We end the day in Delft, another 1980s-era mixed race settlement in the area surrounding the airport with a fluid population estimated anywhere between 25,000 and 100,000 people (depending on who is doing the counting). We pull into a parking spot near the Rent Office, one of the community buildings in central Delft, and step out into the 90-degree summer day. Once again Mbovu is greeted enthusiastically, and in a variety of languages, as we enter a small black box theater where a dance company rehearsal is underway. I’m thrilled to be watching this group of well-trained young dancers as they prepare for an upcoming performance. After a few minutes Mbovu pulls me aside to introduce me to Sisa Makaula, the director of the Rainbow Arts Organization and one of the hosts of the day’s rehearsal. Rainbow Arts is the resident company in Delft’s Black Box Theatre and offers training in dance, theatre, music, scriptwriting, puppetry, visual art, film and photography. Sisa tells me that the company’s workshops, classes, and professional shows are all organized around the “desire to uplift the lives of the community.” I’m particularly interested in “Our Culture Our Nation in Performing Arts,” a training seminar for artists wishing to work in the development field. According to the Facebook page, the focus of this project is on the “teaching, training of various skills, organized performances, exhibiting of trainee art works and job creation” in order to promote self-reliance programs as “an answer to crime, poverty and HIV/AIDS.”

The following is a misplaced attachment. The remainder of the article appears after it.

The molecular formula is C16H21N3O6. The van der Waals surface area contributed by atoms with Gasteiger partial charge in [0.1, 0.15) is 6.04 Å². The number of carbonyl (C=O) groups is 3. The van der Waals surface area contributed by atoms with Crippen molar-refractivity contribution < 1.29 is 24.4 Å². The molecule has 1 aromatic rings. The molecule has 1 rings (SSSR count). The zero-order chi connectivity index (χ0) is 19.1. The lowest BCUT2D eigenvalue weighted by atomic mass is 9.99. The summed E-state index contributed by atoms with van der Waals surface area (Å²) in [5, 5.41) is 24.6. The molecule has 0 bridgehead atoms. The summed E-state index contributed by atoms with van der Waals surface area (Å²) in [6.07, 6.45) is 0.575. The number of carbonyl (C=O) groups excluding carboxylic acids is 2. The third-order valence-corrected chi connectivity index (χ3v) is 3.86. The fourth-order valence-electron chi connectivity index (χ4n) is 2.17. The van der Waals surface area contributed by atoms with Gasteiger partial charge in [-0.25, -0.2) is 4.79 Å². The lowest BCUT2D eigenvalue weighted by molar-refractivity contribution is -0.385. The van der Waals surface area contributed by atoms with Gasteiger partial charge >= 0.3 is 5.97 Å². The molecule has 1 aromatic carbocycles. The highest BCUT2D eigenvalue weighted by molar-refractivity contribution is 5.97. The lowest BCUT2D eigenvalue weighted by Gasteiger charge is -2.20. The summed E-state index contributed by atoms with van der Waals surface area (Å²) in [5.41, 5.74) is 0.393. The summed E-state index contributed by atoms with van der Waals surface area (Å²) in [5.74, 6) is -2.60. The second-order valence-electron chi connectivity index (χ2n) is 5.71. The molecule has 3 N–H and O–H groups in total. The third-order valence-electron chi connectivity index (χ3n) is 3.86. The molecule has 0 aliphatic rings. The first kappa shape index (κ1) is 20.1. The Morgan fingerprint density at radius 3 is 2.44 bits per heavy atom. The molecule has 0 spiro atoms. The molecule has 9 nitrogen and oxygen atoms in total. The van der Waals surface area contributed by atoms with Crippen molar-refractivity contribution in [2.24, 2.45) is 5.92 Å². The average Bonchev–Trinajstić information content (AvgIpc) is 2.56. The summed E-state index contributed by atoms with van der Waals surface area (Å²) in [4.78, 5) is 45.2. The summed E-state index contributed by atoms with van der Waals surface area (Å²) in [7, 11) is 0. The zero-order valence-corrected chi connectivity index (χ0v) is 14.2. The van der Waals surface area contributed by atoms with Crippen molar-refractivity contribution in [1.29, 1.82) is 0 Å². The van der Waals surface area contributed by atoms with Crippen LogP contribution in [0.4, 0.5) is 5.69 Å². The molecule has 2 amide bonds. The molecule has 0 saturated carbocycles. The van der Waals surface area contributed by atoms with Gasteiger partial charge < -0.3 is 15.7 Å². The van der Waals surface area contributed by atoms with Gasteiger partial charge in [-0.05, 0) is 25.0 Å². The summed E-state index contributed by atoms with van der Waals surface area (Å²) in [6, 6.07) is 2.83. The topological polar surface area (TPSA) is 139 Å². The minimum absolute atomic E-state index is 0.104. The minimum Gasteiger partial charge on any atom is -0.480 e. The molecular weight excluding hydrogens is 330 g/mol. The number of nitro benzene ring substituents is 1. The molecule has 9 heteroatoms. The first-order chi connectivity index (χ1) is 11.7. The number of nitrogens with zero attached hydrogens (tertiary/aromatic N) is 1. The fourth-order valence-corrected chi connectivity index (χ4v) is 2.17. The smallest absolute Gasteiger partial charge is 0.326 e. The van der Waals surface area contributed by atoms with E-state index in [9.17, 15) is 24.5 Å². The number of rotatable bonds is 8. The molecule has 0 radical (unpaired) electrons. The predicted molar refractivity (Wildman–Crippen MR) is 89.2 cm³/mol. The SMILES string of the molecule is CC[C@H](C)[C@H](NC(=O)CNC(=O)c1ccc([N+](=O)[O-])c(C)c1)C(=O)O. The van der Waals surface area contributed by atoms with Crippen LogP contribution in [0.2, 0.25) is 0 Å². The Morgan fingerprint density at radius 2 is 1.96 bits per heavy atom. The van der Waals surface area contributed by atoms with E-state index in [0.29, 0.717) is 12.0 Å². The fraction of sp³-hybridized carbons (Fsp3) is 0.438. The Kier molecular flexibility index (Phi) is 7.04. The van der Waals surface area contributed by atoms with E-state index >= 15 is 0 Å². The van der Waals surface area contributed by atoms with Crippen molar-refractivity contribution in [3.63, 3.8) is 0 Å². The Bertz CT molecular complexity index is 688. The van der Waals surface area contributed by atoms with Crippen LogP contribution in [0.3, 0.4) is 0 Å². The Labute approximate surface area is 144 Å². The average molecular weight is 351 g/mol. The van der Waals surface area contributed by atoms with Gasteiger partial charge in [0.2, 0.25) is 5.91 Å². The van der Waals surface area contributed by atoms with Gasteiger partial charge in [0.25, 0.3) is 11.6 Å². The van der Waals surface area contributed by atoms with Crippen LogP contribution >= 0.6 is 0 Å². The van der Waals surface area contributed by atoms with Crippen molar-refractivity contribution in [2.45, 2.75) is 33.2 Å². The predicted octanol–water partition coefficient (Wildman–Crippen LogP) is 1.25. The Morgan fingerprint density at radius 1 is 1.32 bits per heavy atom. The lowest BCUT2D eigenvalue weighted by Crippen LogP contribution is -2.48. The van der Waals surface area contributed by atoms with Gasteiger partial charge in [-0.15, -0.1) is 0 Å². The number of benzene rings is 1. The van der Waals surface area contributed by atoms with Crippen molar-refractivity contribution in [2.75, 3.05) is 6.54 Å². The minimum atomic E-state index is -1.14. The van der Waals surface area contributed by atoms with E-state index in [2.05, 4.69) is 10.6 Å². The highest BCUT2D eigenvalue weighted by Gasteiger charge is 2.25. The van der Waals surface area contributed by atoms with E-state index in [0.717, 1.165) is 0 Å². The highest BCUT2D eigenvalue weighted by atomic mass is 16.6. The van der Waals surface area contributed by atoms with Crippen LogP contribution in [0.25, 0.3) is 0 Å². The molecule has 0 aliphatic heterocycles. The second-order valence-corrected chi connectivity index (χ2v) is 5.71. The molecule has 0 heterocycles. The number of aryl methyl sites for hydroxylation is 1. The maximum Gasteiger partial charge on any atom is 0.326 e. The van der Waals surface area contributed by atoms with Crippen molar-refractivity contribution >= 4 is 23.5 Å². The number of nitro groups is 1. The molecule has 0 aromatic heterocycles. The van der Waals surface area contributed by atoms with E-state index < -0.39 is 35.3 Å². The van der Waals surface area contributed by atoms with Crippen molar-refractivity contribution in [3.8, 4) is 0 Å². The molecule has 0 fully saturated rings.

My day with Mbovu ends with the drive from Delft to my hotel in the Sea Point section of Cape Town. It is an easy 35-minute drive and a mind-boggling economic journey. We go from a level of poverty I’ve never before witnessed to an embarrassing display of American traveller luxury (the dollar was so strong while I was there that my normally quite modest research travel budget bought me a luxurious hotel room). Sitting in his car in front of the hotel, I struggle with how to express my gratitude to Mbovu for sharing his time and expertise. I tell him that I will use my platform as an ArtsJournal.com blogger to try and convey the importance of his work. Then I head into the air-conditioned comfort and securely guarded safety of the hotel.